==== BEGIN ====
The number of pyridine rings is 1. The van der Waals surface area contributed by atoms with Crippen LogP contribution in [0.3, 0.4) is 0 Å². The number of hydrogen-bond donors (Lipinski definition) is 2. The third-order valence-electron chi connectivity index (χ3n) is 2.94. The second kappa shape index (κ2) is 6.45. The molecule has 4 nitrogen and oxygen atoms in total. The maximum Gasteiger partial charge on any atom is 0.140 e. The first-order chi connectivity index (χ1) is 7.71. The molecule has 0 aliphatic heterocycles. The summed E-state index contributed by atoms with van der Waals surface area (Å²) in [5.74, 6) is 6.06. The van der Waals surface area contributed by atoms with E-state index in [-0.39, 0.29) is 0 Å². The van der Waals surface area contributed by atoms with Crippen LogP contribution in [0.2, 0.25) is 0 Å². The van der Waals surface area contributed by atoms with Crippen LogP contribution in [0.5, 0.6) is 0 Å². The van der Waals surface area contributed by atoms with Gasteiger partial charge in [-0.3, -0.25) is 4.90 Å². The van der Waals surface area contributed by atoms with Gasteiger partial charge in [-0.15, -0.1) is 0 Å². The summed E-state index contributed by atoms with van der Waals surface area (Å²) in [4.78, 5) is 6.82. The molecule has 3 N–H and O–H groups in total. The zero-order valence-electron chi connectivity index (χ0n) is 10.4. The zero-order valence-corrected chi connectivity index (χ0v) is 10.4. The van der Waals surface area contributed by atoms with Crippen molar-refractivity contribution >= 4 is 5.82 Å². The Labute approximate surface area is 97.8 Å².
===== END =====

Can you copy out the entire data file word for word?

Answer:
The number of pyridine rings is 1. The van der Waals surface area contributed by atoms with Crippen LogP contribution in [0.3, 0.4) is 0 Å². The number of hydrogen-bond donors (Lipinski definition) is 2. The third-order valence-electron chi connectivity index (χ3n) is 2.94. The second kappa shape index (κ2) is 6.45. The molecule has 4 nitrogen and oxygen atoms in total. The maximum Gasteiger partial charge on any atom is 0.140 e. The first-order chi connectivity index (χ1) is 7.71. The molecule has 0 aliphatic heterocycles. The summed E-state index contributed by atoms with van der Waals surface area (Å²) in [5.74, 6) is 6.06. The van der Waals surface area contributed by atoms with E-state index in [-0.39, 0.29) is 0 Å². The van der Waals surface area contributed by atoms with Crippen LogP contribution in [0.2, 0.25) is 0 Å². The van der Waals surface area contributed by atoms with Crippen LogP contribution in [0.5, 0.6) is 0 Å². The van der Waals surface area contributed by atoms with Gasteiger partial charge in [-0.3, -0.25) is 4.90 Å². The van der Waals surface area contributed by atoms with Gasteiger partial charge in [-0.15, -0.1) is 0 Å². The summed E-state index contributed by atoms with van der Waals surface area (Å²) in [4.78, 5) is 6.82. The molecule has 3 N–H and O–H groups in total. The zero-order valence-electron chi connectivity index (χ0n) is 10.4. The zero-order valence-corrected chi connectivity index (χ0v) is 10.4. The van der Waals surface area contributed by atoms with Crippen molar-refractivity contribution >= 4 is 5.82 Å². The Labute approximate surface area is 97.8 Å².